On the Fourth of July 1826 all America kept holiday. On that day fifty years ago the Declaration of Independence was signed, and America began her great career as a free country. Better occasion for jubilee the world has seldom known. The Americans must needs do honour to the Fathers of their Independence, most of whom have already passed away two of whom —John Adams and Thomas Jefferson—died on this very day. They must pause and look back upon this amazing half century. The world had never seen growth so rapid. There were three millions of Americans who threw off the British yoke. Now there were twelve millions. The thirteen States had increased to twenty-four. The territory of the Union had been prodigiously enlarged. Louisiana had been sold by France. Florida had been ceded by Spain. Time after time tribes of vagrant Indians yielded up their lands and enrolled themselves subjects of the Great Republic. The Gulf of Mexico now bounded the Union on the south, and the lakes which divide her from Canada oil north. From the Atlantic on the east, she already looked out UOfl the Pacific on the west. Canals had been cut leading from the great lakes to the Hudson, and the grain which grew on the corn-lands of the west, thousands of miles away, was brought easily to New York. Innumerable roads had been made. The debt incurred in the War of Independence had been all paid; and the still heavier debt incurred in the second war with England was being rapidly extinguished. A steady tide of emigration flowed westward. Millions of acres of the fertile wilderness which lay towards the setting sun had been at length made profitable to mankind. Extensive manufactories had been established in which cotton and woollen fabrics were produced. The foreign trade of the country amounted to forty millions sterling.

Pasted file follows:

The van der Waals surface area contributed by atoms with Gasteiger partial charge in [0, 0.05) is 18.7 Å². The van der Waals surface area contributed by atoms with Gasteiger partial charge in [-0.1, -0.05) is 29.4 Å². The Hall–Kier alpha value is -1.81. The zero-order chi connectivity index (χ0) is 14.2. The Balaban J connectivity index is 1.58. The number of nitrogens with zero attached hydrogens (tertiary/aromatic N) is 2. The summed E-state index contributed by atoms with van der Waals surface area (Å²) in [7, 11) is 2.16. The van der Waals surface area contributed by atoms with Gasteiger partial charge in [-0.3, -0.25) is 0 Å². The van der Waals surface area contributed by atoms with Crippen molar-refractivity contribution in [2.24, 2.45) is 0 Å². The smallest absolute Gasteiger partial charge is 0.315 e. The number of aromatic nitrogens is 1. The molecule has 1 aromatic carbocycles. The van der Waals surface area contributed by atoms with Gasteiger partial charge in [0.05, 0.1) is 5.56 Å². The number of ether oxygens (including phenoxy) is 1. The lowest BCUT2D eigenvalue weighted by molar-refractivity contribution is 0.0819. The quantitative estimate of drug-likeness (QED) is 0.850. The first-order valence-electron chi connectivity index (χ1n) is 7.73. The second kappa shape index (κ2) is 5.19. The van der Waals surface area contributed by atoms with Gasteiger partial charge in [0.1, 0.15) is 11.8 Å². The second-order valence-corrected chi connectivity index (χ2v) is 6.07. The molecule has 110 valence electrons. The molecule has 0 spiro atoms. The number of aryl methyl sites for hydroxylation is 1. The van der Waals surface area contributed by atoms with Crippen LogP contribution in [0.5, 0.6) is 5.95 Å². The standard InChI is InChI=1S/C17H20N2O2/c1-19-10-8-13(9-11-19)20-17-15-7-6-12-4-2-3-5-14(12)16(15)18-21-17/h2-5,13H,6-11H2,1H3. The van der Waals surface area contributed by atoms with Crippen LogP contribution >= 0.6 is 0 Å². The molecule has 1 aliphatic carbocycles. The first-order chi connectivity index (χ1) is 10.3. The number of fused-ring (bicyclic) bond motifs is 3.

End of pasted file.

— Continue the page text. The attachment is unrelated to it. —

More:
The Marquis Lafayette, now an old man, came to see once more before he died the country he had helped to save, and took part with wonder in the national rejoicing. The poor colonists, for whose liberties he fought, had already become a powerful and wealthy nation. Everywhere there had been expansion. Everywhere there were comfort and abundance. Everywhere there were boundless faith in the future, and a vehement, unresting energy, which would surely compel the fulfilment of any expectations, however vast.